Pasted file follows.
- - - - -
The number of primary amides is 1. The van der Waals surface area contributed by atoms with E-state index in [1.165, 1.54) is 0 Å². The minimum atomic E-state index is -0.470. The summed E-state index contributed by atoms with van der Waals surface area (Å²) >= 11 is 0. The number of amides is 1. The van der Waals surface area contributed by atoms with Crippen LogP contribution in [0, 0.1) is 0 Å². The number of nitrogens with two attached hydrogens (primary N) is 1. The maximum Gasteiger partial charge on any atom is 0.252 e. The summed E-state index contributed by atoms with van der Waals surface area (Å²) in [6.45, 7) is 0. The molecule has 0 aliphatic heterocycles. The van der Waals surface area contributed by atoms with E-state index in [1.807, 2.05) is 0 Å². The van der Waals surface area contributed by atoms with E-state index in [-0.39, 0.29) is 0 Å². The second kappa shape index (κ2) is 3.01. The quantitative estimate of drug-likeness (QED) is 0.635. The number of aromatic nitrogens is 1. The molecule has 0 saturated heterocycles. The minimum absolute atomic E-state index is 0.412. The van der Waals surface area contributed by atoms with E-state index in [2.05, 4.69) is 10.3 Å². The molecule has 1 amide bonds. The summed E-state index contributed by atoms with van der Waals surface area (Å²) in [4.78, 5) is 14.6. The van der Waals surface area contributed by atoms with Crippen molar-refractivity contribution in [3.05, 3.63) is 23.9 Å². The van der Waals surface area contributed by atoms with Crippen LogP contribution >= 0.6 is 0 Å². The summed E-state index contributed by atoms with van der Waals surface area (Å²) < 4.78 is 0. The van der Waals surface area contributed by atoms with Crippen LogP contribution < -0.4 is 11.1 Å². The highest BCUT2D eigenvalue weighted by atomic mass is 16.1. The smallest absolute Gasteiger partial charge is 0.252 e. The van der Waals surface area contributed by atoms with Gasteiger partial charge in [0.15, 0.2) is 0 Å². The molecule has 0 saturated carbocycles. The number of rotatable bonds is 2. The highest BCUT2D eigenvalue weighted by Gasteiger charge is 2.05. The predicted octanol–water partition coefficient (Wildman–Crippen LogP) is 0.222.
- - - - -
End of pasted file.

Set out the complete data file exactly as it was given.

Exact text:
The number of primary amides is 1. The van der Waals surface area contributed by atoms with E-state index in [1.165, 1.54) is 0 Å². The minimum atomic E-state index is -0.470. The summed E-state index contributed by atoms with van der Waals surface area (Å²) >= 11 is 0. The number of amides is 1. The van der Waals surface area contributed by atoms with Crippen LogP contribution in [0, 0.1) is 0 Å². The number of nitrogens with two attached hydrogens (primary N) is 1. The maximum Gasteiger partial charge on any atom is 0.252 e. The summed E-state index contributed by atoms with van der Waals surface area (Å²) in [6.45, 7) is 0. The molecule has 0 aliphatic heterocycles. The van der Waals surface area contributed by atoms with E-state index in [1.807, 2.05) is 0 Å². The van der Waals surface area contributed by atoms with E-state index in [-0.39, 0.29) is 0 Å². The second kappa shape index (κ2) is 3.01. The quantitative estimate of drug-likeness (QED) is 0.635. The number of aromatic nitrogens is 1. The molecule has 0 saturated heterocycles. The minimum absolute atomic E-state index is 0.412. The van der Waals surface area contributed by atoms with E-state index in [2.05, 4.69) is 10.3 Å². The molecule has 1 amide bonds. The summed E-state index contributed by atoms with van der Waals surface area (Å²) in [4.78, 5) is 14.6. The van der Waals surface area contributed by atoms with Crippen molar-refractivity contribution in [3.05, 3.63) is 23.9 Å². The van der Waals surface area contributed by atoms with Crippen LogP contribution >= 0.6 is 0 Å². The summed E-state index contributed by atoms with van der Waals surface area (Å²) < 4.78 is 0. The van der Waals surface area contributed by atoms with Crippen LogP contribution < -0.4 is 11.1 Å². The highest BCUT2D eigenvalue weighted by atomic mass is 16.1. The smallest absolute Gasteiger partial charge is 0.252 e. The van der Waals surface area contributed by atoms with Gasteiger partial charge in [0.15, 0.2) is 0 Å². The molecule has 0 saturated carbocycles. The number of rotatable bonds is 2. The highest BCUT2D eigenvalue weighted by Gasteiger charge is 2.05. The predicted octanol–water partition coefficient (Wildman–Crippen LogP) is 0.222.